Contraceptive gel may replace pills

Contraceptive gel may replace pills

Rubbing a bit of the clear gel into the arms, legs, shoulders and abdomen every day delivers a dose of hormones which prevent pregnancy.  Researchers say it could be an attractive alternative to the pill, that too without the common side-effects of nausea and weight gain.

It is also suitable for those who are breastfeeding, unlike the pill, which frequently interferes with milk supply due to high hormone levels caused by its consumption. The gel works in the same way as the contraceptive skin patch, reports the Telegraph.

The small beige plaster provides a steady stream of progesterone and oestrogen through the skin, which stop the ovaries releasing an egg each month.  These findings will be presented at the American Society for Reproductive Medicine in the US.

The gel eliminates two of the biggest disadvantages of the transdermal patch - of it being visible, and the danger of it falling off.  Experts hope to bring the gel to market if clinical trial results continue to be positive.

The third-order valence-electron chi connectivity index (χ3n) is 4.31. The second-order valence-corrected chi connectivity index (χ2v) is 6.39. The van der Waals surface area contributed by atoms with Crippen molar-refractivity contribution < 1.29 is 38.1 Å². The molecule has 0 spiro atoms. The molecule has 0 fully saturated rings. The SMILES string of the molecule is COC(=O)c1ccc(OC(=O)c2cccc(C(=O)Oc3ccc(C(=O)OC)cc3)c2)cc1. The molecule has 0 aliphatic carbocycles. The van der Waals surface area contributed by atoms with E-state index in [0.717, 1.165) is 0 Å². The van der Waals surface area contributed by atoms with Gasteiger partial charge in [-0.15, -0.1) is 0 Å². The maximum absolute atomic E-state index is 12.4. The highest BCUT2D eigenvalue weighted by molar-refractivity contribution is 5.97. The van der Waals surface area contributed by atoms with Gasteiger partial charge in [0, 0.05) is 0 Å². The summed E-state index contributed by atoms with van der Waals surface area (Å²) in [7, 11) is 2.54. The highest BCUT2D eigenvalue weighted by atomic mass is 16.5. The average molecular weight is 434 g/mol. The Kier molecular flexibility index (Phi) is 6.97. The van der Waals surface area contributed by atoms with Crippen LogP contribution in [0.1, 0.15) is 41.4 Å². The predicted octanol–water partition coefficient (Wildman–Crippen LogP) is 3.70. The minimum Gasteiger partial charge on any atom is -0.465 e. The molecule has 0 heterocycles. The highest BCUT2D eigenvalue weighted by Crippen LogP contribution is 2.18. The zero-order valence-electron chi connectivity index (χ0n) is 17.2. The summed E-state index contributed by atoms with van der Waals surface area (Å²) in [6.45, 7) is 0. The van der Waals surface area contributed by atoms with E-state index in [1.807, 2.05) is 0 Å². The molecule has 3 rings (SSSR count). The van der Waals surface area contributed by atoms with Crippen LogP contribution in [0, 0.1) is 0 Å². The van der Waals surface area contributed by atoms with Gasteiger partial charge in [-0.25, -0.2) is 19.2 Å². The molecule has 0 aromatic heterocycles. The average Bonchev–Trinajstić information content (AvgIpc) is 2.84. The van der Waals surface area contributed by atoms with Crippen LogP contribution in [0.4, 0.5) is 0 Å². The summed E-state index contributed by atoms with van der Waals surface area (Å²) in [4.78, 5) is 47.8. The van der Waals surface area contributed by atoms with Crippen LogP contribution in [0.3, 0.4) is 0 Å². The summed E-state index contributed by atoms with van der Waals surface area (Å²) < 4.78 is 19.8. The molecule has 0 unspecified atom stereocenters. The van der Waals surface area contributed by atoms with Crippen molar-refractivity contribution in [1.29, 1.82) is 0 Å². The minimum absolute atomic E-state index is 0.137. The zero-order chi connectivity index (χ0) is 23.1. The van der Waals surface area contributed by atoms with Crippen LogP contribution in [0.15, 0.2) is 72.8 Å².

Ruth Merkatz, director of clinical development of reproductive health at Population Council research center in New York, led the study. A group of women in their 20s to 30s were used in the trial, and it was found that over a seven-month period, none fell pregnant.

The gel also had "very high acceptability", she said. The research found the optimum dose was just 3mg a day.  The key drug in the gel is Nestorone, a new synthetic progesterone, similar to the natural hormone. It also contains a type of oestrogen that is chemically identical to that produced by a woman's body.